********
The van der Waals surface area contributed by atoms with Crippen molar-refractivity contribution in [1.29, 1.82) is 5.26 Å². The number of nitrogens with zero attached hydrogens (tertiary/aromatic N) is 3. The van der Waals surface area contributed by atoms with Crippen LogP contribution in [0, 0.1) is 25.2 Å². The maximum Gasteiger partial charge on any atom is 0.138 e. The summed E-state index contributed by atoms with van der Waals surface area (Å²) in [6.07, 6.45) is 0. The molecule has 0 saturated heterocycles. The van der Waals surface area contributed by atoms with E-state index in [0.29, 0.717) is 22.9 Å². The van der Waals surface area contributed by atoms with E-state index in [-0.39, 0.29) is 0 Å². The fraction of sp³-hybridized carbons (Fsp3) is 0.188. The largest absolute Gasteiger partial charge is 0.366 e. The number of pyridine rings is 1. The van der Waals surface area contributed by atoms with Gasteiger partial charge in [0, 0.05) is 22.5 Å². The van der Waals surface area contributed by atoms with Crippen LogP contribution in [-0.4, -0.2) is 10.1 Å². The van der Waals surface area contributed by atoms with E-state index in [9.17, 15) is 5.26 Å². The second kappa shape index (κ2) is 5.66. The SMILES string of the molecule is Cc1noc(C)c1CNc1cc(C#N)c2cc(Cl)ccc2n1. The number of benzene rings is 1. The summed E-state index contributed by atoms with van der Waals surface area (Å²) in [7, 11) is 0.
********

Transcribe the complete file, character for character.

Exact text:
The van der Waals surface area contributed by atoms with Crippen molar-refractivity contribution in [1.29, 1.82) is 5.26 Å². The number of nitrogens with zero attached hydrogens (tertiary/aromatic N) is 3. The van der Waals surface area contributed by atoms with Crippen LogP contribution in [0, 0.1) is 25.2 Å². The maximum Gasteiger partial charge on any atom is 0.138 e. The summed E-state index contributed by atoms with van der Waals surface area (Å²) in [6.07, 6.45) is 0. The molecule has 0 saturated heterocycles. The van der Waals surface area contributed by atoms with E-state index in [0.29, 0.717) is 22.9 Å². The van der Waals surface area contributed by atoms with E-state index in [-0.39, 0.29) is 0 Å². The fraction of sp³-hybridized carbons (Fsp3) is 0.188. The largest absolute Gasteiger partial charge is 0.366 e. The number of pyridine rings is 1. The van der Waals surface area contributed by atoms with Gasteiger partial charge in [0, 0.05) is 22.5 Å². The van der Waals surface area contributed by atoms with Crippen LogP contribution in [-0.4, -0.2) is 10.1 Å². The van der Waals surface area contributed by atoms with E-state index in [9.17, 15) is 5.26 Å². The second kappa shape index (κ2) is 5.66. The SMILES string of the molecule is Cc1noc(C)c1CNc1cc(C#N)c2cc(Cl)ccc2n1. The number of benzene rings is 1. The summed E-state index contributed by atoms with van der Waals surface area (Å²) in [7, 11) is 0.